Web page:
Mumbai: Stock markets may continue to keep their momentum intact on Monday following firm global cues. Last week markets consolidated, barring Friday when investors rushed to sell shares due to concerns after rating agency Moody's lowered India's outlook.

Asian shares edged higher on Monday after US President Donald Trump said over the weekend that trade talks with China were moving along "very nicely", though uncertainty remained over whether a deal would be signed this year.

Japan's Nikkei was up 0.2% to inch closer to a recent 13-month high. Australian shares rose 0.5% to a two-week high while South Korea's KOSPI was off 0.2%. That left MSCI's broadest index of Asia-Pacific shares outside Japan firmer at 534.63, testing a recent six-month peak.

Trump told reporters on Saturday that talks with China had moved more slowly than he would have liked, but added that Beijing wanted a deal more than he did. That was a more upbeat tone than just a few days earlier when Trump stressed that the White House would not agree to a full rollback of existing tariffs, remarks that hit stock prices and the dollar.

By the close of Wall Street on Friday, optimism had returned to the market as investors bet that Washington needs a deal and it is in the interests of China, too. All three major US indices eked out record closing highs. The Dow inched up a tad while the S&P 500 climbed 0.3% and the Nasdaq Composite added 0.5%. The record closing high by the S&P 500 was the fourth in six sessions as US stocks rallied on hopes of a trade deal.

The US officials said a lot of work remained to be done when Trump announced the outlines of an interim deal last month, and Beijing has since pushed back on US’ demands for big agricultural purchases, among other issues.

Analysts said the outlook for equities was highly dependent on US economic data as a US-China trade agreement would help bolster manufacturing and industrial sectors.

Data on October US industrial production and retail sales, along with the National Federation of Independent Business's monthly small business survey, are scheduled for release this week.

Back home, markets regulator has written to the finance ministry over its recent circular tagging foreign-controlled mutual funds as investment vehicles, two people familiar with the matter said. The regulator’s intervention comes amid fears that the new rules could force several equity asset managers to freeze investment activity and even sell their holdings. The Securities and Exchange Board of India (Sebi) made its representation after mutual funds made their case to the regulator. The anomaly arising from the circular is that retail domestic money invested in the schemes of foreign-owned mutual funds will be counted as foreign money.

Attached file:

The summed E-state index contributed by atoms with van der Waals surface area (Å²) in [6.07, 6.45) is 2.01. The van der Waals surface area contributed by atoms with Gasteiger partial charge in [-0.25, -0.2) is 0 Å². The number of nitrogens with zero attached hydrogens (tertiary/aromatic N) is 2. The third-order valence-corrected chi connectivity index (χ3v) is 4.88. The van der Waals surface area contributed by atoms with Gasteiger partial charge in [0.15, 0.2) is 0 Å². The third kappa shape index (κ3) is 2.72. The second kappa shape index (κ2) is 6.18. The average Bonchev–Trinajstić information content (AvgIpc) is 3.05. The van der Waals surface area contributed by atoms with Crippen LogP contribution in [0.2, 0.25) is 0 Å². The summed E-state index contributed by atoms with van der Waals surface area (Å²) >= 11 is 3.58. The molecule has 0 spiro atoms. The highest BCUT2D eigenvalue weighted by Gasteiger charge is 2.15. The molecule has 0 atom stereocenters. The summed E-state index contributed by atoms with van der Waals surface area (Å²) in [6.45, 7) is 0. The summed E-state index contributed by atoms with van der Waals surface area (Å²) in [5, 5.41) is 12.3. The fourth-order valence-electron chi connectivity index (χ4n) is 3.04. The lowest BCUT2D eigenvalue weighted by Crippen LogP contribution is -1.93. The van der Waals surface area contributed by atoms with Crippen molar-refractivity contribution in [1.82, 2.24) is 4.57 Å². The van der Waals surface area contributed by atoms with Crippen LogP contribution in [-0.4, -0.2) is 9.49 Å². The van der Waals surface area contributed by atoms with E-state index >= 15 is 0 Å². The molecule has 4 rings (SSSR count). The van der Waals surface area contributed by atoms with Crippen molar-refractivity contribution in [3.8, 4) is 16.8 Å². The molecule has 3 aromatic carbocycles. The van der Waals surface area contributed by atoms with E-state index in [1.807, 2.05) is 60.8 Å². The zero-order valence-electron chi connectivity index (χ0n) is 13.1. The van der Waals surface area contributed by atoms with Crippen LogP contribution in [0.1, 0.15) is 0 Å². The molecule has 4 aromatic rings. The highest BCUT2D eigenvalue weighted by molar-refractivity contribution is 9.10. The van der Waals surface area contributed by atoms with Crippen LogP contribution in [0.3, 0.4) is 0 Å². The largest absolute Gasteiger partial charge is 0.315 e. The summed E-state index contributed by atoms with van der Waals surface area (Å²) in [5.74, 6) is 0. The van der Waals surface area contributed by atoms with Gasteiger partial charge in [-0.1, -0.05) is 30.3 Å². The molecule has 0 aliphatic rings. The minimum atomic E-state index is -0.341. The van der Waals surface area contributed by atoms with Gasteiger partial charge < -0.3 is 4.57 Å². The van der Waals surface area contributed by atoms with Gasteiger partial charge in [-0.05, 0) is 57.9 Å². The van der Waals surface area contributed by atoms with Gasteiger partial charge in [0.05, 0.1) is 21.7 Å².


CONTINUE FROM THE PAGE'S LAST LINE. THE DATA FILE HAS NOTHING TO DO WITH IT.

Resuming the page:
Shares of Britannia Industries, Coal India and Hindalco Industries will be in focus as the companies will announce their September quarter earnings result today.

Reflecting growing economic optimism, the benchmark 10-year US treasury yield moved well off its early September lows, and the yield curve between 3-month bills and 10-year notes steepened.

Safe haven gold was near a three-month low touched on Friday after posting its biggest weekly decline in a year. It was last up a touch at 1460.77 an ounce.

Benchmark Brent crude fell 9 cents to $62.42 a barrel, while West Texas Intermediate (WTI) crude slipped 10 cents to $57.14 a barrel.

In currencies, action was muted with the dollar index mostly flat at 98.346 as was the euro at $1.1023. The Japanese yen held at 109.19, while the Australian dollar remained stuck at $0.6859.

(Reuters contributed to the story)

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